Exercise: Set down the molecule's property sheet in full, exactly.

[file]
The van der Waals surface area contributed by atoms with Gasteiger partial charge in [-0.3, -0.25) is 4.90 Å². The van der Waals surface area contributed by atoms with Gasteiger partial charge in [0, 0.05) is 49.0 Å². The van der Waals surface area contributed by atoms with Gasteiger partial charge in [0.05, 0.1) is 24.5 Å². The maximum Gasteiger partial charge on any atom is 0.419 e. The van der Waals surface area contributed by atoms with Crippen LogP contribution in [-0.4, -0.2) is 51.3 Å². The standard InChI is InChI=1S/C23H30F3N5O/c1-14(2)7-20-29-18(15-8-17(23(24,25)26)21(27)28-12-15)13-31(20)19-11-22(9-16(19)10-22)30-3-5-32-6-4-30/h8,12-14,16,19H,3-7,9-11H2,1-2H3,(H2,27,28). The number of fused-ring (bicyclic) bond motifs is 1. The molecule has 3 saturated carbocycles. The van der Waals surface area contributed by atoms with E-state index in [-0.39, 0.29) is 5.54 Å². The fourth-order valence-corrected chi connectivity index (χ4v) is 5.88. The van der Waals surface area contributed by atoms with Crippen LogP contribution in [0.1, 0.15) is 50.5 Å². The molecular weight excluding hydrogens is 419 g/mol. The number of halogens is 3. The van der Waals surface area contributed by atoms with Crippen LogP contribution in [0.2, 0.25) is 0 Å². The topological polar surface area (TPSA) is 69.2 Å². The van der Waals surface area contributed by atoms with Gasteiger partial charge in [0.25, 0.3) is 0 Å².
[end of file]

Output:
The van der Waals surface area contributed by atoms with Gasteiger partial charge in [-0.3, -0.25) is 4.90 Å². The van der Waals surface area contributed by atoms with Gasteiger partial charge in [0, 0.05) is 49.0 Å². The van der Waals surface area contributed by atoms with Gasteiger partial charge in [0.05, 0.1) is 24.5 Å². The maximum Gasteiger partial charge on any atom is 0.419 e. The van der Waals surface area contributed by atoms with Crippen LogP contribution in [-0.4, -0.2) is 51.3 Å². The standard InChI is InChI=1S/C23H30F3N5O/c1-14(2)7-20-29-18(15-8-17(23(24,25)26)21(27)28-12-15)13-31(20)19-11-22(9-16(19)10-22)30-3-5-32-6-4-30/h8,12-14,16,19H,3-7,9-11H2,1-2H3,(H2,27,28). The number of fused-ring (bicyclic) bond motifs is 1. The molecule has 3 saturated carbocycles. The van der Waals surface area contributed by atoms with E-state index in [-0.39, 0.29) is 5.54 Å². The fourth-order valence-corrected chi connectivity index (χ4v) is 5.88. The van der Waals surface area contributed by atoms with Crippen LogP contribution in [0.1, 0.15) is 50.5 Å². The molecular weight excluding hydrogens is 419 g/mol. The number of halogens is 3. The van der Waals surface area contributed by atoms with Crippen LogP contribution in [0.2, 0.25) is 0 Å². The topological polar surface area (TPSA) is 69.2 Å². The van der Waals surface area contributed by atoms with Gasteiger partial charge in [0.25, 0.3) is 0 Å².